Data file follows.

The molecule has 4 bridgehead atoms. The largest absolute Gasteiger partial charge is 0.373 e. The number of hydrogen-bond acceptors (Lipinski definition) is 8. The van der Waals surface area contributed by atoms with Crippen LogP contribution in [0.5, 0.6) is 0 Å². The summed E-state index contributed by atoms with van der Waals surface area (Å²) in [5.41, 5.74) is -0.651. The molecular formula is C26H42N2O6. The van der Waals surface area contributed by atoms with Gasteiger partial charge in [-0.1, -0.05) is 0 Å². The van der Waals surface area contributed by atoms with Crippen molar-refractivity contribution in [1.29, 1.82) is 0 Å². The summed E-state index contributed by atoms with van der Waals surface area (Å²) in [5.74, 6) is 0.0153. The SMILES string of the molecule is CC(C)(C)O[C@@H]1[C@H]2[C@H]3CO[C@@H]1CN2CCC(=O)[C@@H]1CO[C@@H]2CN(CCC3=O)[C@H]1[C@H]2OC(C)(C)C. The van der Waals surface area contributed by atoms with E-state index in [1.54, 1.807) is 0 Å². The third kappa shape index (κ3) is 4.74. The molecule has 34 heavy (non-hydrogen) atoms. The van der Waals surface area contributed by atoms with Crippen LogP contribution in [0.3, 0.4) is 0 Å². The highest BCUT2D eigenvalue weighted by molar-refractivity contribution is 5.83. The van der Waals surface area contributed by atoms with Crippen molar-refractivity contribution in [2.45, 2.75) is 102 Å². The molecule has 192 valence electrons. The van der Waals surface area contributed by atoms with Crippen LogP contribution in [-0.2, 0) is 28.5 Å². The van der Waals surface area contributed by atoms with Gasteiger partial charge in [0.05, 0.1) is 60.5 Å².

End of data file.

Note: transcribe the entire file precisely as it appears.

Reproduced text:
The molecule has 4 bridgehead atoms. The largest absolute Gasteiger partial charge is 0.373 e. The number of hydrogen-bond acceptors (Lipinski definition) is 8. The van der Waals surface area contributed by atoms with Crippen LogP contribution in [0.5, 0.6) is 0 Å². The summed E-state index contributed by atoms with van der Waals surface area (Å²) in [5.41, 5.74) is -0.651. The molecular formula is C26H42N2O6. The van der Waals surface area contributed by atoms with Gasteiger partial charge in [-0.1, -0.05) is 0 Å². The van der Waals surface area contributed by atoms with Crippen molar-refractivity contribution in [1.29, 1.82) is 0 Å². The summed E-state index contributed by atoms with van der Waals surface area (Å²) in [5.74, 6) is 0.0153. The SMILES string of the molecule is CC(C)(C)O[C@@H]1[C@H]2[C@H]3CO[C@@H]1CN2CCC(=O)[C@@H]1CO[C@@H]2CN(CCC3=O)[C@H]1[C@H]2OC(C)(C)C. The van der Waals surface area contributed by atoms with E-state index in [1.54, 1.807) is 0 Å². The third kappa shape index (κ3) is 4.74. The molecule has 34 heavy (non-hydrogen) atoms. The van der Waals surface area contributed by atoms with Crippen LogP contribution in [0.3, 0.4) is 0 Å². The highest BCUT2D eigenvalue weighted by molar-refractivity contribution is 5.83. The van der Waals surface area contributed by atoms with Crippen molar-refractivity contribution in [2.45, 2.75) is 102 Å². The molecule has 192 valence electrons. The van der Waals surface area contributed by atoms with Crippen LogP contribution in [-0.2, 0) is 28.5 Å². The van der Waals surface area contributed by atoms with Gasteiger partial charge in [0.05, 0.1) is 60.5 Å².